Here's some good news about a man who helps good newscasts happen: At April 15's TVB Conference in New York, David Barrett, president and chief executive officer of Hearst-Argyle Broadcasting, will receive Broadcasting & Cable's annual Broadcaster of the Year Award.
The gregarious Chicago native gets the nod this year for his tireless efforts ensuring that Hearst-Argyle stations are among the strongest in the country in serving their communities, while watching the bottom line and expanding the company's business opportunities.
The newscasts of the Hearst-Argyle stations are usually No. 1 or 2 in their markets. And that's due not to sweeps stunts but to quality journalism that has been recognized with the country's most prestigious TV-journalism awards. This year alone, WESH Orlando, Fla., is being awarded both a George Foster Peabody Award and duPont-Columbia Award.
Last year, WISN Milwaukee received a Peabody and WCVB Boston a duPont-Columbia for local news efforts. Those awards are the gold standard for TV journalism. So is Hearst-Argyle's comprehensive campaign coverage.
The 55-year-old Barrett understands that better than most. Barrett believes in the values of good television and community service. He loves news, supports it, and sets high standards for everyone involved in every aspect of his operation.
When David Barrett joined Hearst Broadcasting to run WBAL (AM)/(FM) Baltimore nearly 20 years ago, one of his first missions was to grab the radio rights to the Baltimore Orioles baseball team from a rival station. It took him three years, but he finally persuaded then-station owner Edward Bennett Williams to give in.
It didn't hurt that the incumbent rights holder had defaulted on payments. Barrett lobbied hard to get corporate approval for the multiyear, multimillion-dollar rights deal. He knew the payoff would be handsome, even if the Birds, in rebuilding mode during the 1988 season, played only average ball.
But alas, they didn't play average ball. Not even close. They played like dodos, starting the season 0-21. Barrett was as embarrassed as the players.
"My name was all over it," says Barrett today, adding that the spring of '88 "is a time I will never forget."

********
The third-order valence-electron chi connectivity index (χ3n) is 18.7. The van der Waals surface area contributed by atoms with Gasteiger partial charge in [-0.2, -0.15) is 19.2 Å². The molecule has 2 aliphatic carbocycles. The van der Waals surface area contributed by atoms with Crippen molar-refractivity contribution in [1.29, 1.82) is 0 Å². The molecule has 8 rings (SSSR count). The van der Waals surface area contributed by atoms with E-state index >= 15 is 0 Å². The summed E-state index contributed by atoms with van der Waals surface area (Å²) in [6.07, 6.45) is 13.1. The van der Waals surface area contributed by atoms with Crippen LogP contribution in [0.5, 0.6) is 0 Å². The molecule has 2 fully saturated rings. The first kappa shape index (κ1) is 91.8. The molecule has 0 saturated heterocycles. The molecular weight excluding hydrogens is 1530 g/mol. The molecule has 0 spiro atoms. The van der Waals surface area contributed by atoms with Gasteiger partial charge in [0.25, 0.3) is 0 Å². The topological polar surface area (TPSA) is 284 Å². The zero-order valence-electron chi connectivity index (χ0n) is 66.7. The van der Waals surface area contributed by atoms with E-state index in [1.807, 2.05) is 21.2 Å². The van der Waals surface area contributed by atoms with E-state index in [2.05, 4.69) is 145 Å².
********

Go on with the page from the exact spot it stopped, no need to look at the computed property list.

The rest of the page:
During the streak, his boss, mentor, and then-vice president and general manager of Hearst Broadcasting, John Conomikes, called him after each loss to give him a proverbial slap on the back of the head. But Barrett lived to tell about it and, eventually, to laugh about it.
That says a lot about Barrett, Conomikes, and the culture at Hearst. Then as now, says Barrett, "We take risks and make decisions together on matters of great import in a collaborative way."
That's why Barrett is the third-ever Broadcaster of the Year, an award he'll receive at the Television Bureau of Advertising's annual conference April 15. Unlike the two other winners—Viacom's Dennis Swanson (who won the award when he was general manager of New York television station WNBC) and Tribune Co.'s Dennis FitzSimons—Barrett cut his teeth in radio, not television.
Like the best radio stations, though, Barrett knows the value of hyper-local broadcasting.
Hearst-Argyle is among a handful of group owners that keep an eye on the principle of serving the public interest without hurting the bottom line.
Five years ago, the company bought the nine Pulitzer Publishing Co. TV stations for $1.7 billion, a deal Barrett calls a "defining transaction" for the company.
In today's world of media consolidation, broadcasters have been forced to decide whether to grow and stay in the game or sell out and leave the business. The Pulitzer deal put the industry on notice that Hearst-Argyle intended to stay. "We said we were going to go for it. It was a risk for the company," but it helped Hearst leap into the big time of television ownership, Barrett says.
The business philosophy behind that decision to go for it has been engrained in Hearst executives for generations. At Hearst-Argyle, Barrett is both steward and benefactor of an approach that says well-reasoned risk is risk worth taking.
"Today, I'd say if we're doing things right, we're not hanging any individuals out there on their own to make high-risk decisions. That goes back to the culture of the company and how we like to operate. The story about the Orioles is fun to tell now, but, once the decision was made, I had the commitment of the company."
In January 2001, Barrett was named CEO of Hearst-Argyle Television, the No. 7 group TV operator by revenue, according to Bear Stearns. The 20-year Hearst veteran has been toiling in the industry since 1970.
HIS RADIO ROOTS
More than half of Barrett's career has been devoted to radio. In fact, he had never worked at a TV station before 1989, when Hearst handed him the reins of WBAL Baltimore, where he'd been running a TV-radio combination for five years. (Technically, Hearst Corp. alone owns the radio station, and Hearst-Argyle owns the TV station, but both are commonly run.)
His radio career started in Chicago, not far from the suburbs where Barrett was born and raised. As a senior at Loyola College, he "fell into" a radio job to help pay his college bills. (He also moved furniture and was a lifeguard.)